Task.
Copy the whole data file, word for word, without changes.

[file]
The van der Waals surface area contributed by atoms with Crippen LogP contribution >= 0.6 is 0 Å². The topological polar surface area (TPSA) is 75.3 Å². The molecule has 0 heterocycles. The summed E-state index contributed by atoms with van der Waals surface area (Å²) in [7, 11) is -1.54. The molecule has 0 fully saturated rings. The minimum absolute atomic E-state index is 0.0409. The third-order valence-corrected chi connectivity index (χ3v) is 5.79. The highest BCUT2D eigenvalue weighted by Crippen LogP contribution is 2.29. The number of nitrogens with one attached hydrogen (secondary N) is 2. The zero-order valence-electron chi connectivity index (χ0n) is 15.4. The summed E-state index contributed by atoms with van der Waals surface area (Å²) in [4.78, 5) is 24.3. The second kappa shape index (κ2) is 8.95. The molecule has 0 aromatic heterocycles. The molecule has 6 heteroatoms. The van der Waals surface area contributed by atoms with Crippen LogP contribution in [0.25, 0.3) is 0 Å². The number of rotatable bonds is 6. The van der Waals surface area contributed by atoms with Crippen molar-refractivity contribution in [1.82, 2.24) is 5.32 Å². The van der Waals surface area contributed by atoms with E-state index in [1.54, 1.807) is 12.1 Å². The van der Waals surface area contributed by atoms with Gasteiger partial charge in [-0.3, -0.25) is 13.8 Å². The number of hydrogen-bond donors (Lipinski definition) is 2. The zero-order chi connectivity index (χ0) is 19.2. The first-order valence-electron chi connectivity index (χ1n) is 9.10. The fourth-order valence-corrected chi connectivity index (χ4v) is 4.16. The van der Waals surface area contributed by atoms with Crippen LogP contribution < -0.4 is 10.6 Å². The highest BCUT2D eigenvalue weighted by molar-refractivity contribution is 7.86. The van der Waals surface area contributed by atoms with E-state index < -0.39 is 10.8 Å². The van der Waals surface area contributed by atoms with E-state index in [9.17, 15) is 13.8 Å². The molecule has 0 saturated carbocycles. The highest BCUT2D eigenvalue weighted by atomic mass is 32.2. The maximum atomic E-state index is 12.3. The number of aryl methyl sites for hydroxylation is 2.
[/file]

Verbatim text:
The van der Waals surface area contributed by atoms with Crippen LogP contribution >= 0.6 is 0 Å². The topological polar surface area (TPSA) is 75.3 Å². The molecule has 0 heterocycles. The summed E-state index contributed by atoms with van der Waals surface area (Å²) in [7, 11) is -1.54. The molecule has 0 fully saturated rings. The minimum absolute atomic E-state index is 0.0409. The third-order valence-corrected chi connectivity index (χ3v) is 5.79. The highest BCUT2D eigenvalue weighted by Crippen LogP contribution is 2.29. The number of nitrogens with one attached hydrogen (secondary N) is 2. The zero-order valence-electron chi connectivity index (χ0n) is 15.4. The summed E-state index contributed by atoms with van der Waals surface area (Å²) in [4.78, 5) is 24.3. The second kappa shape index (κ2) is 8.95. The molecule has 0 aromatic heterocycles. The molecule has 6 heteroatoms. The van der Waals surface area contributed by atoms with Crippen LogP contribution in [0.25, 0.3) is 0 Å². The number of rotatable bonds is 6. The van der Waals surface area contributed by atoms with Crippen molar-refractivity contribution in [1.82, 2.24) is 5.32 Å². The van der Waals surface area contributed by atoms with E-state index in [1.54, 1.807) is 12.1 Å². The van der Waals surface area contributed by atoms with Gasteiger partial charge in [-0.3, -0.25) is 13.8 Å². The number of hydrogen-bond donors (Lipinski definition) is 2. The zero-order chi connectivity index (χ0) is 19.2. The first-order valence-electron chi connectivity index (χ1n) is 9.10. The fourth-order valence-corrected chi connectivity index (χ4v) is 4.16. The van der Waals surface area contributed by atoms with Crippen LogP contribution < -0.4 is 10.6 Å². The highest BCUT2D eigenvalue weighted by molar-refractivity contribution is 7.86. The van der Waals surface area contributed by atoms with E-state index < -0.39 is 10.8 Å². The van der Waals surface area contributed by atoms with E-state index in [9.17, 15) is 13.8 Å². The molecule has 0 saturated carbocycles. The highest BCUT2D eigenvalue weighted by atomic mass is 32.2. The maximum atomic E-state index is 12.3. The number of aryl methyl sites for hydroxylation is 2.